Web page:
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At least 2.7million Americans are living with atrial fibrillation an irregular heartbeat that can lead to a stroke.
Researchers say there’s a new and better treatment for those patients.
Strokes are one of the major complications of atrial fibrillation.
Now, there are new treatment recommendations to protect you from having a stroke.
Three years ago, Donna Marie Robinson was the picture of good health.
Donna Marie Robinson says, “I was working out three times a week, high intensity.”
But then she was diagnosed with atrial fibrillation, AFib, for short. That meant she had to slow down.
She continues, “yeah, it’s a little depressing. You don’t have control over it.”
With AFib, the upper chambers of the heart beat irregularly and don’t effectively move blood into the ventricles.
Karen Ocorr, Ph.D., Assistant Professor at Sanford Burnham Prebys says, “the problem is that the blood sits without moving through the heart, and as it sits, it has a tendency to form clots.”
If a clot breaks off and lodges into an artery leading to the brain, a stroke happens. For years, the gold-standard medicine to prevent a stroke in AFib patients was the blood thinner, warfarin.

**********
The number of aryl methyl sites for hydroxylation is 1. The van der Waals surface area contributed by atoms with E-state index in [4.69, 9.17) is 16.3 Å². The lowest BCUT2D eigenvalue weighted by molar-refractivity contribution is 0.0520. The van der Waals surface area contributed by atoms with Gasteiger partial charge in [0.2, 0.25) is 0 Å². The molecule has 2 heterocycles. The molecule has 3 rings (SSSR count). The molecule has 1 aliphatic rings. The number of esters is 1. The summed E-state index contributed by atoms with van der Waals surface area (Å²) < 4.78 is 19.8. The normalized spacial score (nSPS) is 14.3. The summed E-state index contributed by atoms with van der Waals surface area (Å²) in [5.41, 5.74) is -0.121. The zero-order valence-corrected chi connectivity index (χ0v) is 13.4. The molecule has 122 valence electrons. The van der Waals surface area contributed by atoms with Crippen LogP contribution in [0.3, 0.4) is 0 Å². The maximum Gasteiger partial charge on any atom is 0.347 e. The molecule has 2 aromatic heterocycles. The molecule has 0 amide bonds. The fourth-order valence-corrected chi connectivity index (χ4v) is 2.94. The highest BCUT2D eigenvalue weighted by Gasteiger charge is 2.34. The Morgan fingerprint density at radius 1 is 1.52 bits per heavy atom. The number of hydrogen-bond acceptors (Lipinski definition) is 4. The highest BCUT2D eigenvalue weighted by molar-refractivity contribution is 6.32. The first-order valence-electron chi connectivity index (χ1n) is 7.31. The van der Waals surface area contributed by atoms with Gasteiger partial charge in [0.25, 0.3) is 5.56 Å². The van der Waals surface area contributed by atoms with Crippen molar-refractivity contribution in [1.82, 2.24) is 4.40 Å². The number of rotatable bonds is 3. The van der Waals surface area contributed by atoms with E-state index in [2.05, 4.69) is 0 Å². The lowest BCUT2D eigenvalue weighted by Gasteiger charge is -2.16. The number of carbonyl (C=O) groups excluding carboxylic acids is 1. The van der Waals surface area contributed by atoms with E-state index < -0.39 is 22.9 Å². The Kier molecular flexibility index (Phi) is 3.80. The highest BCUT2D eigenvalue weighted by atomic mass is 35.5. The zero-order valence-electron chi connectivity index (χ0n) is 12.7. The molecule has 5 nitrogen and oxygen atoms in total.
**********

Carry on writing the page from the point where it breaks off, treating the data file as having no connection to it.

However now, the American Heart Association recommends a class of medicines called Non-vitamin K Oral Anticoagulants.
It includes the drugs Eliquis, Pradaxa, Xarelto, and Savaysa. With these newer therapies, patients don’t need regular blood tests like they do with warfarin.
Also, studies show they may be more effective than warfarin and less likely to cause bleeding.
Donna Marie takes eliquis to lower her risk of stroke. So far, so good.
She says, “I have a new normal.”
Under the new guidelines, patients with AFib who have moderate to several mitral stenosis or an artificial heart valve should still take warfarin.
Talk to your doctor to see if you’re a candidate for the newer medicines.